How can we avoid preaching to the converted?
This was the question asked by Dr Adam Hart, University of Gloucestershire, in the Society of Biology’s annual Charter Lecture this morning. Through an enhtusiastic presentation, Dr Hart concluded that engaging those interested in science with science festivals and similar events is not necessarily a bad thing, in fact, but that in communicating science, we must recognise how varied people’s understanding, motivation and willingness to engage with science is.
Dr Hart characterised the audience for science communication as a ‘complex market’; in terms of age, motivation, religion and culture and enthusiasm, amongst other factors; therefore it’s too much of a simplification to see people as falling into either ‘converted’ or ‘uncoverted’ camps when it comes to engaging with science.
Science Festivals attract thousands of people each year, with the 2010 Cheltenham Science Festival, for example, attracting 28,000 people to 158 events over six days, with thousands more attending the Festival’s free ‘Discovery Zone’ events. Dr Hart suggested that Science Festivals are great for those who enjoy science, and that we shouldn’t be scared of organising events which reach out to those with an already developed interest and enthusiasm for science.
Yet of course neither should we shy away from engaging those harder to reach. Dr Hart characterised people’s levels of scientific understanding as a ramp, or escalator, with different messages and activities appropriate for people at each stage; the aim being to move people along from lower to higher levels of scientific understanding and appreciation. ‘Hooks’ are very effective, he said, to get people involved in science, with major hooks being the natural environment, natural history and sustainability. The key, Dr Hart said, was to get the science in to projects focusing on these, giving the example of an ‘Enviroschools’ project, which engaged students first in improvements to their school grounds, before stimulating discussion of ecology through the involvement of an ecologist explaining why the interventions – such as bat boxes – were important.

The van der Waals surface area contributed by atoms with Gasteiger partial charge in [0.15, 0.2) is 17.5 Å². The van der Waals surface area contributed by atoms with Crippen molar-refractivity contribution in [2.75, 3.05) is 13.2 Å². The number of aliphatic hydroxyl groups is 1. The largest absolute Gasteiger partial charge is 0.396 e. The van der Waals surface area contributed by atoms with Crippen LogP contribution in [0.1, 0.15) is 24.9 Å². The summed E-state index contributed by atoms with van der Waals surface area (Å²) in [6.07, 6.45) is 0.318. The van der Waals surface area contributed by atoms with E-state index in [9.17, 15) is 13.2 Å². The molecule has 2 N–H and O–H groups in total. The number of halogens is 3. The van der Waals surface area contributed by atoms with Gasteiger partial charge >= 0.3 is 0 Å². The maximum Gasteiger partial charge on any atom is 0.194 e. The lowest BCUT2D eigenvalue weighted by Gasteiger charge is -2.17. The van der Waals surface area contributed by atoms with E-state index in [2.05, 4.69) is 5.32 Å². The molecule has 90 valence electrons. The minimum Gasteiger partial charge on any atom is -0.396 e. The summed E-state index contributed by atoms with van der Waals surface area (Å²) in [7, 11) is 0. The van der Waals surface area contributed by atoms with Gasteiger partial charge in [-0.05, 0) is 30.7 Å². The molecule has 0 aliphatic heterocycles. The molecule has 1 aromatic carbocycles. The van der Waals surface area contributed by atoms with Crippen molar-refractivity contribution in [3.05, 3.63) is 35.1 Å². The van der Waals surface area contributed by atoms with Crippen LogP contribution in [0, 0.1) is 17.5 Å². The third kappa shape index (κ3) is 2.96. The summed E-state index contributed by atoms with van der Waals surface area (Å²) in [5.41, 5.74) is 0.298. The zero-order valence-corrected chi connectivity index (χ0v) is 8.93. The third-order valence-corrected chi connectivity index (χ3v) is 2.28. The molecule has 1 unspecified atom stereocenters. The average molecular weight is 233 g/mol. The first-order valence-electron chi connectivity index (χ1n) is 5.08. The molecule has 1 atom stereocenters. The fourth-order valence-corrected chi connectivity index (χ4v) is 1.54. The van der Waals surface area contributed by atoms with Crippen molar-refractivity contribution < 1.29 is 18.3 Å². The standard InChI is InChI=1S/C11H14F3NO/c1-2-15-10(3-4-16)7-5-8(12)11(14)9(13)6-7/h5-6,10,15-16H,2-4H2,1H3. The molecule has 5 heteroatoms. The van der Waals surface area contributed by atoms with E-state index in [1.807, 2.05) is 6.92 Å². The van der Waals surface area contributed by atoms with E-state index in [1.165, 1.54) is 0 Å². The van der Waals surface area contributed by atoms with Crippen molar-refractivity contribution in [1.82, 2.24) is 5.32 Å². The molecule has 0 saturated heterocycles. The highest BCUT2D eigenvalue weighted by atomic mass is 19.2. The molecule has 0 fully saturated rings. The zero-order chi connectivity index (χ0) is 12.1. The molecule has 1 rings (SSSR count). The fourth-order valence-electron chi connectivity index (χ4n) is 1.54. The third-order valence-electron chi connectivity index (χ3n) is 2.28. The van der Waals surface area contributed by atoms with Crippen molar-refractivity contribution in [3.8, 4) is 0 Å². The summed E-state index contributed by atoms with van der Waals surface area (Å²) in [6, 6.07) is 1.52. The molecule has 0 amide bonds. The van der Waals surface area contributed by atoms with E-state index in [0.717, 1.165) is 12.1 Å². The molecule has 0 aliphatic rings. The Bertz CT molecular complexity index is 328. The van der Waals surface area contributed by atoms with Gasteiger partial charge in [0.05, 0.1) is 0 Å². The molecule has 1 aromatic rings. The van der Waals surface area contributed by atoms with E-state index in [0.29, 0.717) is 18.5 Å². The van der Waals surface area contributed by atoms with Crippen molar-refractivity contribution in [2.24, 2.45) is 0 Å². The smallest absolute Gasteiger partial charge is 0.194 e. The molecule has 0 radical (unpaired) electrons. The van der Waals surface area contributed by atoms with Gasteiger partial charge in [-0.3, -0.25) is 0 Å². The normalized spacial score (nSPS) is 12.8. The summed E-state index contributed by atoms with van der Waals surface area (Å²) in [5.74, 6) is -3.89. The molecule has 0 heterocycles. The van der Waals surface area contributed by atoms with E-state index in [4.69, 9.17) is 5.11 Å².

Dr Hart was emphatic that ‘the basics’ of science could be just as effective a communication tool as ‘whizzes and bangs’. Engaging people through insect specimens for example, or simply going into schools to talk to children about science, could be very effective – although relying on people’s time, often in short supply, which he acknowledged as a major constraint. Fundamentally, communicators should emphasise science as ‘method’, not gimmick or trivia, in order to gain the maximum benefit from engagement; introduce people to how science works and they can go away and explore for themselves, as oppose to scientists simply imparting facts.
Dr Hart, as an entomologist, drew on his own experience of the Bee Guardians project, which was successful recently in securing funding from the Big Lottery Fund to turn Gloucester into the first ‘Bee Guardian City’. Dr Hart and colleagues have worked with allotment and garden societies to communicate and build an awareness of the importance of bees as pollinators, whilst engaging people in science through ‘citizen science’ projects.
It’s clear that ecologists are in a privileged position when it comes to public engagement (in contrast perhaps to biochemists and cell biologists, where Dr Hart suggested ‘hooks’ were not so readily available). Projects which focus on ‘nature’ or ‘sustainability’ are a good first step in catching the public’s interest, but with the help of ecologists such projects can really be used to communicate the importance of science itself to those participating.
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